I take the 9:07 pm NJ Transit local train back to New York Penn. I hop the Brooklyn bound 2/3 and walk into what is usually an empty apartment because Chris is still at work. I pour myself a glass of wine and fall asleep around 11:30 pm while watching The Office.

Sharing a snapshot to my routine to illustrate the monotony. I find great comfort in routine.

Since I left my job to focus on finishing graduate school, writing and embarking out on a new path, I’ve had to develop a new routine. To say that finding my new stride has been a challenge would be a gross understatement. Creating this new routine has been and continues to be an evolution. When I first set out on this journey, I wasn’t sure if it was going to be for me.

I graduated from undergrad in 2009, and I merrily joined the scores of people working the 40 hour week. The 9 to 5 jam served me well until it didn’t. I appropriated the routine I lived for eight years on my freelancer/ full-time graduate student jam. My friends, it does not translate.

I failed hard at trying to build my new life on my old life. Typing that and reading it feels like a no-brainer. Without the clarity I have today, I imposed the habits and routine from my 9 to 5 life. Classic square peg in a round hole.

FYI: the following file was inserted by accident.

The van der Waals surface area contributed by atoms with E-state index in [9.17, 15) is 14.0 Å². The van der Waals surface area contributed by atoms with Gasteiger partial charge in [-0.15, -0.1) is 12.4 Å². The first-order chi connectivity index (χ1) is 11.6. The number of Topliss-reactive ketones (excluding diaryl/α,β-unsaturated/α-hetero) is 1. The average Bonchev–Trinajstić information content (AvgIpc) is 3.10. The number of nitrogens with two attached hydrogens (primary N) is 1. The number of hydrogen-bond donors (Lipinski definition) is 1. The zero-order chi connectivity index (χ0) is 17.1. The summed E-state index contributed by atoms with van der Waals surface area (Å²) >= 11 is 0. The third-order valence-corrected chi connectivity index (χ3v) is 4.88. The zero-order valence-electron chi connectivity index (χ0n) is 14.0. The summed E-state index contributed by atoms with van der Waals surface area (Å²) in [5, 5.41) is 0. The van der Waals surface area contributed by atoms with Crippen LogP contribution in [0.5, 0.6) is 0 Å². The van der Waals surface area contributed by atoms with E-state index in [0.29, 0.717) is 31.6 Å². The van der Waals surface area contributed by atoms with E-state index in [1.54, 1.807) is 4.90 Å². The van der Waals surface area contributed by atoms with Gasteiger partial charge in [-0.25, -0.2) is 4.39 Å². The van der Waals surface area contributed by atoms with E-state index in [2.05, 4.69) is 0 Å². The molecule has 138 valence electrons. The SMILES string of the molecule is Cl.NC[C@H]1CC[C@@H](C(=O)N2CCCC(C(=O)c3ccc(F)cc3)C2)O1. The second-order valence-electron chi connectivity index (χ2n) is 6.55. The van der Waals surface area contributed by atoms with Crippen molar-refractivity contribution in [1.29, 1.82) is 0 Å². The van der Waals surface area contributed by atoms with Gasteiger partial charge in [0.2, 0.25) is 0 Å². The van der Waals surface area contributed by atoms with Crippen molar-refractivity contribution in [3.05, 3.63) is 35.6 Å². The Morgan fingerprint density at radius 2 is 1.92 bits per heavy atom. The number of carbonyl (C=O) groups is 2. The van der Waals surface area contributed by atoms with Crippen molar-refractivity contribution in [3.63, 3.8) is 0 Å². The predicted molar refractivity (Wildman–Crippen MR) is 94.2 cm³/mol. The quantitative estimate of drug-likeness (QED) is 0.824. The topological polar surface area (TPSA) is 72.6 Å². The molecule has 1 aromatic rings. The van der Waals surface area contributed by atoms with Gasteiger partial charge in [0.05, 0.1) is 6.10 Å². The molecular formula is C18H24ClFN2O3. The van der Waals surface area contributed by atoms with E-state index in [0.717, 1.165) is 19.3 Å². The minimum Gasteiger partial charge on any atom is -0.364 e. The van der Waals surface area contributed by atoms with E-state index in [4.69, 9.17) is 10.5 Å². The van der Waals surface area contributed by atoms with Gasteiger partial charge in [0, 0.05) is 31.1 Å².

On the rare occasions I stepped outside or went to the gym during “working hours,” I was met with a wave of self-inflicted guilt. You know the sad desk lunch that defines the working world? I ate lunch, that’s right, at my desk…alone…in my own apartment…like a robotic weirdo. If I didn’t complete my entire (and completely unrealistic) to-do list, I felt like my day was wasted. I was my own brutal critic during a time I was trying out what worked and what didn’t work for me.

Once I broke out from that routine, it has been marginally easier.

There are some aspects that I don’t foresee changing; there’s no boss, no set schedule, no colleague to gossip with about the Bachelor. Loneliness and isolation are real. I’m only a few months in, but I understand how some writers go insane. Like Jack Nicholson in The Shining, I get it now. Chris should probably keep a watchful eye on me this winter. Kidding. Totally kidding.

I no longer force myself to sit at my desk if nothing good is happening. I’ve learned that creativity is unpredictable, and inspiration and research can come from unlikely sources. I still use my planner and have blocks of the day carved out for certain tasks. Above all else, I’ve learned to be kinder to myself.